Pundits insisted the presidential race was a toss-up, but “polling aggregators” – who analyse polls to make predictions – were being criticised for favouring President Obama.
Report by BBC.co.uk
Not any more.
In September we called Drew Linzer, an associated professor of political science at Emory University, to ask for his predictions for the upcoming US presidential election.
Linzer runs the website Votamatic, which uses current election polls and past historical trends to predict the outcome of major elections. He gave the same prediction he had been posting on his site since 23 June.
Obama 332 votes, Romney 206.
Weeks later, the first presidential debate, when Obama’s lacklustre performance kicked off a surge of momentum for the Republican challenger Mitt Romney, Obama’s election odds had sunk like a stone in national polls, and states once considered toss-ups were being assigned as favourites for Romney.
Asked again for his updated prediction, Linzer gave the same answer.
No change, he said: Obama 332 votes, Romney 206.
Now, Obama has been elected to a second term, and election workers are still counting the votes in Florida, which is leaning ever so slightly towards the Democrats. The Romney team admitted to the Miami Herald that they had lost the state, though it has not been officially called. When it is, the final tally in this once too-close-to call election will be:
Obama, 332 votes, Romney 206.
Aside from Barack Obama himself it is people such as Linzer – along with his contemporaries Nate Silver, who writes the Five Thirty Eight blog at the New York Times, and Sam Wang, co-founder of the Princeton Election – who may be this November’s big winners.
In a race that many old-school pundits said was too close to call, Linzer, Silver and Wang, who all run websites that use some version of voter aggregation and statistical analysis to predict elections, had Obama as a clear favourite with a slim but persistent lead.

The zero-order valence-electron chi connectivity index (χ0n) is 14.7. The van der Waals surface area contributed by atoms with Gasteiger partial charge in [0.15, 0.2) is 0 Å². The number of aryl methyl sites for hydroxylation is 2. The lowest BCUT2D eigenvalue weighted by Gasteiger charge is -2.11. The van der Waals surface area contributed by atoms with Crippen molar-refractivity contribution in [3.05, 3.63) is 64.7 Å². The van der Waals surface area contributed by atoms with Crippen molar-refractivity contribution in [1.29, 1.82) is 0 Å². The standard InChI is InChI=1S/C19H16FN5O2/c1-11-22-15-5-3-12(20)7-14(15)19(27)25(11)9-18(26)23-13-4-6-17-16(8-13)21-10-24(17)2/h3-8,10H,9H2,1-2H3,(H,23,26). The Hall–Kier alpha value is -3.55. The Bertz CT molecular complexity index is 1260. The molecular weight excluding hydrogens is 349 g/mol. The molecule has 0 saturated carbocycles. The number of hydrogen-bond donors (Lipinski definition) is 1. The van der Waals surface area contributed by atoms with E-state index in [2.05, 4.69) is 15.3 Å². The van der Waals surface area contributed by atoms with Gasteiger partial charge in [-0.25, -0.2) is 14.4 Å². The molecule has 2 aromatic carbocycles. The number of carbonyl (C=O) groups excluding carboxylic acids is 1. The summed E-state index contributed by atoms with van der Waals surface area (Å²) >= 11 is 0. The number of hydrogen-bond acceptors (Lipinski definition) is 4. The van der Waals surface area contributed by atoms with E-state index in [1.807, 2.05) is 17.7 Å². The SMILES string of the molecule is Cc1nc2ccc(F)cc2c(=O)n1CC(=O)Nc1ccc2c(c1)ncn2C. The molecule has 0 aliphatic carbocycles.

“We really shouldn’t be all that surprised that our methods ‘worked’ on election day,” says Linzer.
“All this proves is that public opinion research is still a reliable and accurate way to learn about people’s voting preferences… as we’ve known all along. [There’s] no need to go on gut instincts or intuition or whatever else the pundits are doing, when we have actual real information,” says Linzer.
But those who built their living on gut instinct and intuition were surprised. For weeks, journalists and pollsters were convinced that the work of Linzer, Silver and Wang was politically biased or that their maths was wrong.
These men and their statistical models have now been proven correct – and that means re-evaluating what we think we know about politics, polling, and how to win the presidency.
These aggregators are based on a simple premise.
“Pollsters individually make mistakes, no matter how well-constructed their polls are, but in the aggregate they are quite sound,” says Sam Wang, who in his day job is an associate professor of molecular biology and neuroscience at Princeton University.
And in the past two election cycles, the number of state polls being conducted – along with an advance in computing technology – has allowed those polls to be aggregated, weighted and indexed to produce a clear probability of how people will vote.
Each of the aggregating websites uses a slightly different formula to come to their results, whether it’s looking at historical trends or including economic data and other outside factors to temper the result on voters. But in 2012, all of the websites ran thousands of models predicting a probable win for Barack Obama.
“The polling this year has been remarkably stable,” says Linzer, and even though it dipped after Obama’s disastrous debate performance, it wasn’t enough to radically shake the aggregate predictions – even though individual polls might be fluctuating.